Originally published on Feb. 2, 2021. Updated on Feb. 28, 2022. 

As a half-decade-long comic book industry writer and historian, Ken Quattro loves to tell stories about the world of comic books and the people behind the pages, but there was one story he’s never had enough information to tell, until now. It’s the story of Clarence Matthew Baker, known in the 1940s and ’50s as the only Black comic book artist at the time. Through one special connection with Samuel Joyner, Quattro found out Baker’s history and a host of more information about other prominent Black comic book artists in that era.

One Detroit’s Will Glover sat down with Ken Quattro for a conversation about his book “Invisible Men: The Trailblazing Black Artists of Comic Books,” which takes a candid look at the history of the comic book industry and the racial disparity embedded into its story. “Invisible Men,” Quattro says, tell the story of the human experience and the resilience of the human spirit.

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Full Transcript: 

Will Glover: So with this book, The Invisible Men, you set out on a journey that A, took a while and B, I’m assuming you found out some things that you may or may not have been expecting. So let’s start with Mr. Samuel Joyner. Could you tell us a little bit about who he is and how he helped you get started down this road?

Ken Quattro, Author, “Invisible Men”: I’ve been writing about comics and comic books for probably going on 50 years. Back to the early 70s. So I’ve been doing this a long time. I’ve written many articles and stuff, and I was going to be writing about a particular artist named Matt Baker. Any research I could find on any articles, any reference to it all, only came up with two things.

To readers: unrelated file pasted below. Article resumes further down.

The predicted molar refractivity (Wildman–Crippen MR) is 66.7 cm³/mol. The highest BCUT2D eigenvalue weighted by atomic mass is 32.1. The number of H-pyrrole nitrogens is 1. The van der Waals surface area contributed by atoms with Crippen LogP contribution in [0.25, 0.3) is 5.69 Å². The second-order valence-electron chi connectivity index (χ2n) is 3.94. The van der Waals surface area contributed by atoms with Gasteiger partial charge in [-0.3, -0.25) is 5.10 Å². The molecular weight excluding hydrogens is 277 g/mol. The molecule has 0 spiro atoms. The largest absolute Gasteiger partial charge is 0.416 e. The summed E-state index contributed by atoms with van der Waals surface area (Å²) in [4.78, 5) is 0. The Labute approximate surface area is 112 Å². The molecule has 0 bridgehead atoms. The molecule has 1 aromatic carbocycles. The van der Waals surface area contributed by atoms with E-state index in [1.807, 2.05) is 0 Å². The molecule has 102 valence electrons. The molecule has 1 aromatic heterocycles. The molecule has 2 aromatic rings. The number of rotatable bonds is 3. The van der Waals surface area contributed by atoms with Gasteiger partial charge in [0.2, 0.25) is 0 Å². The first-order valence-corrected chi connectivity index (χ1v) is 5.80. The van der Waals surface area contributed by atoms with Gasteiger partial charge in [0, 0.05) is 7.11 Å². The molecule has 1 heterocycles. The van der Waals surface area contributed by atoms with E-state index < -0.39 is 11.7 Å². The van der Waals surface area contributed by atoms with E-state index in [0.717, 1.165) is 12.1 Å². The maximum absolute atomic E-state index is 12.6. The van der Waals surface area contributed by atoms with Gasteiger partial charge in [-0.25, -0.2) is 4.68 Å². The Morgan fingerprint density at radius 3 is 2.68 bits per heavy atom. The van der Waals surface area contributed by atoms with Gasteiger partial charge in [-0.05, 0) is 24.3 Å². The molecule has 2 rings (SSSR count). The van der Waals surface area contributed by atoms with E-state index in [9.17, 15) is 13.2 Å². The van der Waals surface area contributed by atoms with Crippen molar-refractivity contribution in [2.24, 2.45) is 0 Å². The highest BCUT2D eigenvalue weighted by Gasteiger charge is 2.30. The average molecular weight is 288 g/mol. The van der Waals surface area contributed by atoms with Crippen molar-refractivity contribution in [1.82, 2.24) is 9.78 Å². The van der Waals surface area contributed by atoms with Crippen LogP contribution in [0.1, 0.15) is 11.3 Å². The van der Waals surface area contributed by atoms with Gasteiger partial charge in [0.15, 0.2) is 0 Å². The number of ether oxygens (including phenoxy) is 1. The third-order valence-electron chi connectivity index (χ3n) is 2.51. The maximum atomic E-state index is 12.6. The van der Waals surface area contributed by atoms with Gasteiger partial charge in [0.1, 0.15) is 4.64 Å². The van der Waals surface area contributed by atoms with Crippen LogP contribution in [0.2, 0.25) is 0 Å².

Ken Quattro: That Mr. Baker died young. He died when he was 37. And he was black. And at the time, 20 years ago, a lot of people considered him the only black comic book artist of all time back in the 1940s and 50s, which to me seemed really odd. You know, just in statistically, that didn’t make sense to me.

Ken Quattro: So for years, I was trying to track down information about Matt Baker. And I kept asking everyone. Finally, I came across somebody who just casually mentioned, have you spoken with Mr. Samuel Joyner who was a retired black cartoonist from Philadelphia. He’d done most of his work for the Philadelphia Tribune.

Ken Quattro: Well, Mr. Joyner wrote me this beautiful four-page letter detailed letter, talking about meeting not only Matt Baker, but he met E. Simms Campbell. He met Ted Shearer and these different artists, Jay Jackson. And I’m going like, what? Wait a minute. I mean, who are these people? You know, like some of the names, were vaguely familiar, but nobody that I ever come across ever actually physically met these people.

Ken Quattro: Not only did he write me this letter but he included clippings, newspaper clippings and photocopies of articles. And it was like a starting point for me and saying like, Oh okay, I will start researching some of these men. Well Will, I start the lone places where I would start my research being in newspaper archives.

Will Glover: Right.

Ken Quattro: There was nothing, you know, and this is something I’ve done for years. And so I knew, you know, I was, you know, I looked at my regular sources but couldn’t find anything. It dawned on me. I said, Well, what about black newspapers? Well, unfortunately, very few libraries carried black newspaper archives. They were considered disposable.